Neuromancer author William Gibson is a writer known for having a very keen eye for the future, envisioning, among many other things, the rise of things like the Internet and reality television, and predicting mass human behavior. His visions of corporate dystopias where we’re all constantly distracted by technology and have an endless hunger for information, are eerily prescient considering the current state of the world. Given his track record, you can bet that Gibson has ideas on what the future will look like, particularly how they will look back on the here and now, and it’s not all that rosy. Imagine that.
Talking to Mother Jones, Gibson delved into a great many topics, but time travel came up. When asked the ubiquitous “if you could travel anywhere in time” question, Gibson proved to be more interested in seeing how future generations will think of us when they look back through the lens of history than with seeing what fun new toys they develop. He says:
If could have any information from our future, I would want to know not what they’re doing but what they think about us. Because what we think about Victorians is nothing like what the Victorians thought about themselves. It would be a nightmare for them. Everything they thought they were, we think is a joke. And everything that we think was cool about them, they weren’t even aware of. I’m sure that the future will view us in exactly that way.
Technology plays a huge role in Gibson’s work, especially how humans relate to it, and how it impacts our relationships with each other. With the omnipresent specter of technology, like smartphones that let us take music and information and movies and the entire world with us in our pockets everywhere we go, this has, and continues to be a topic of great importance. One of the more divisive bits of tech in recent days is Google Glass, which seems like something straight out of one of Gibson’s novels. He says he tried it once:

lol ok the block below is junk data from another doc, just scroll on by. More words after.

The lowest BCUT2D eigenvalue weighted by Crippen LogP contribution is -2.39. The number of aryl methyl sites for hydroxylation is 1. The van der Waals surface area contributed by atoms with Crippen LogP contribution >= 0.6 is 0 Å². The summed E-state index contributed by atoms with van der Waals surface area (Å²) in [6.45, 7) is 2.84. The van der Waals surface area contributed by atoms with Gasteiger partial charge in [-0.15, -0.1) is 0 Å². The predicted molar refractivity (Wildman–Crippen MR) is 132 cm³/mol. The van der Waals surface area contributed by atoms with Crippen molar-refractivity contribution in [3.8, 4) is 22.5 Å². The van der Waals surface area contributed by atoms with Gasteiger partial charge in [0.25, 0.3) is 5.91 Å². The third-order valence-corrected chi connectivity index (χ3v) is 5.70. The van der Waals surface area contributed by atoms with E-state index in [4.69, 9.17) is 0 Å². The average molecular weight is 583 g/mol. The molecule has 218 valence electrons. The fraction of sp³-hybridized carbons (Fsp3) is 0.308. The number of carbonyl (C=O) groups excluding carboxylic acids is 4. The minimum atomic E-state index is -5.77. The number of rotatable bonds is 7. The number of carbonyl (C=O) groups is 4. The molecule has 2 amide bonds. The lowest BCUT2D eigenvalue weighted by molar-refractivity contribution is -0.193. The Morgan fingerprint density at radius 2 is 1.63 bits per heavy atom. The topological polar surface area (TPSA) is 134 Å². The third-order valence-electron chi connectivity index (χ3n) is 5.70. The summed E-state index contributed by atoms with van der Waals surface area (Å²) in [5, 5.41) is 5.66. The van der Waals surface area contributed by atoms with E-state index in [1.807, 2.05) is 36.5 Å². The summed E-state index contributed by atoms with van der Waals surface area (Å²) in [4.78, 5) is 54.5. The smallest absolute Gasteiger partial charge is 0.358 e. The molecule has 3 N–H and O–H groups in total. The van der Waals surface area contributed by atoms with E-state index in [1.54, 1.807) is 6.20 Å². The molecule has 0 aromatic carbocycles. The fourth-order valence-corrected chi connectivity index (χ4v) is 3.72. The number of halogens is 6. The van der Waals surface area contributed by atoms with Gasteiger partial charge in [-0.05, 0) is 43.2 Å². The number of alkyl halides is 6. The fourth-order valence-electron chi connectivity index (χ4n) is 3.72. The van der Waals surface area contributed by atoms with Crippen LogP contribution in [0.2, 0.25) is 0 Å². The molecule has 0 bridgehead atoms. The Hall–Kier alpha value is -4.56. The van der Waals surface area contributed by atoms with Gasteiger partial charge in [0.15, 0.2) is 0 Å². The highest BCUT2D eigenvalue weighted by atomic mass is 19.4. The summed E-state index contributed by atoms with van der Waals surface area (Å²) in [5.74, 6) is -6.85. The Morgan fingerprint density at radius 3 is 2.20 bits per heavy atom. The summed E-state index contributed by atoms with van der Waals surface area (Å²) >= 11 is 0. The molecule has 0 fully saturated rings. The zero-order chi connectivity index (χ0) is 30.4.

For about 20 seconds [laughs] at an event at the New York Public Library last year. Which helped a lot, actually, because I hadn’t been able to grasp it. And then I had lunch with one of the beta testers, and he had happily incorporated it into his life. But he described a couple of quite alarming episodes of public hostility. Total strangers came up to him and gave him a really hard time. Although that’s just the prototype: When a technology like that goes to market, you can buy a pair of your grandfather’s horn-rimmed spectacles that will do all that and no one will ever know. In The Peripheral, there are people who take it absolutely for granted that everybody they meet has all of that technology embedded in their body—and it’s running all the time.
While Gibson’s work is rife with images of technology that were once fantastic but have, at least in those worlds, become commonplace, it’s not only the next gadget or gizmo that goes through a similar cultural evolution. In his new novel, The Peripheral, which hits bookstores tomorrow, he takes the Cronut, a croissant/doughnut hybrid that people got all crazy about recently, and uses it to illustrate a similar pattern. He says:
I’ve never actually seen one, but last year there were lots of internet stories about people in Manhattan standing in lines around the block to get one of these fabulous hybrid 21st century pastries. So to have it turn up in this near future in a very undistinguished small town somewhere, in the equivalent of Tim Hortons, to me indicates that the trendy hipster cronut has found its way into the mainstream and became this sort of boring, Starbucks pastry that everyone takes for granted.
Who knew that Gibson’s ability to accurately predict future trends extended into the realm of experimental snack foods? But then again, it doesn’t surprise any of us. You should really read this whole interview if you’ve got the time.